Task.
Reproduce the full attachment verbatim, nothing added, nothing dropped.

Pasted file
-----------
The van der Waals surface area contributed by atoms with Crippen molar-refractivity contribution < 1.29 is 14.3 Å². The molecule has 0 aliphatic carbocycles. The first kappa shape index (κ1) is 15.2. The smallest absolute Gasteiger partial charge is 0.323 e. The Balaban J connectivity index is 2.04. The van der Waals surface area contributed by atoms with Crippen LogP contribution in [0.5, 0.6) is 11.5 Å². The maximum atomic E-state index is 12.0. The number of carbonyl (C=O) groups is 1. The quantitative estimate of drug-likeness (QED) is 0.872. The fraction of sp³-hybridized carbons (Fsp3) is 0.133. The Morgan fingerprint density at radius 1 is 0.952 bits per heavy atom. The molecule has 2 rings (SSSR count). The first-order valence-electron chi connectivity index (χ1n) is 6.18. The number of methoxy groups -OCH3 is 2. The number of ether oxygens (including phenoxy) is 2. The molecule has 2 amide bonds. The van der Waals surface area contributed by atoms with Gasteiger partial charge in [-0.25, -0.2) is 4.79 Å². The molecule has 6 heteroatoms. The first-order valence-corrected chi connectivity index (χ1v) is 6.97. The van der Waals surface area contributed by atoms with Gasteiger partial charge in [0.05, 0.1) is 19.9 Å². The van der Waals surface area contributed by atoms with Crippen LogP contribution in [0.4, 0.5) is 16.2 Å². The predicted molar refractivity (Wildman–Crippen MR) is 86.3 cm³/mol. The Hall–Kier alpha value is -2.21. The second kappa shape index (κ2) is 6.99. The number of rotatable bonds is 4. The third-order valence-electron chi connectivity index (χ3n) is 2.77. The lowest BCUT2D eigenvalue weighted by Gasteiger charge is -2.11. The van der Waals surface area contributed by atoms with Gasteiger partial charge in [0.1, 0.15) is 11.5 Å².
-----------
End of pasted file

The van der Waals surface area contributed by atoms with Crippen molar-refractivity contribution < 1.29 is 14.3 Å². The molecule has 0 aliphatic carbocycles. The first kappa shape index (κ1) is 15.2. The smallest absolute Gasteiger partial charge is 0.323 e. The Balaban J connectivity index is 2.04. The van der Waals surface area contributed by atoms with Crippen LogP contribution in [0.5, 0.6) is 11.5 Å². The maximum atomic E-state index is 12.0. The number of carbonyl (C=O) groups is 1. The quantitative estimate of drug-likeness (QED) is 0.872. The fraction of sp³-hybridized carbons (Fsp3) is 0.133. The Morgan fingerprint density at radius 1 is 0.952 bits per heavy atom. The molecule has 2 rings (SSSR count). The first-order valence-electron chi connectivity index (χ1n) is 6.18. The number of methoxy groups -OCH3 is 2. The number of ether oxygens (including phenoxy) is 2. The molecule has 2 amide bonds. The van der Waals surface area contributed by atoms with Gasteiger partial charge in [-0.25, -0.2) is 4.79 Å². The molecule has 6 heteroatoms. The first-order valence-corrected chi connectivity index (χ1v) is 6.97. The van der Waals surface area contributed by atoms with Gasteiger partial charge in [0.05, 0.1) is 19.9 Å². The van der Waals surface area contributed by atoms with Crippen LogP contribution in [0.4, 0.5) is 16.2 Å². The predicted molar refractivity (Wildman–Crippen MR) is 86.3 cm³/mol. The Hall–Kier alpha value is -2.21. The second kappa shape index (κ2) is 6.99. The number of rotatable bonds is 4. The third-order valence-electron chi connectivity index (χ3n) is 2.77. The lowest BCUT2D eigenvalue weighted by Gasteiger charge is -2.11. The van der Waals surface area contributed by atoms with Gasteiger partial charge in [0.1, 0.15) is 11.5 Å².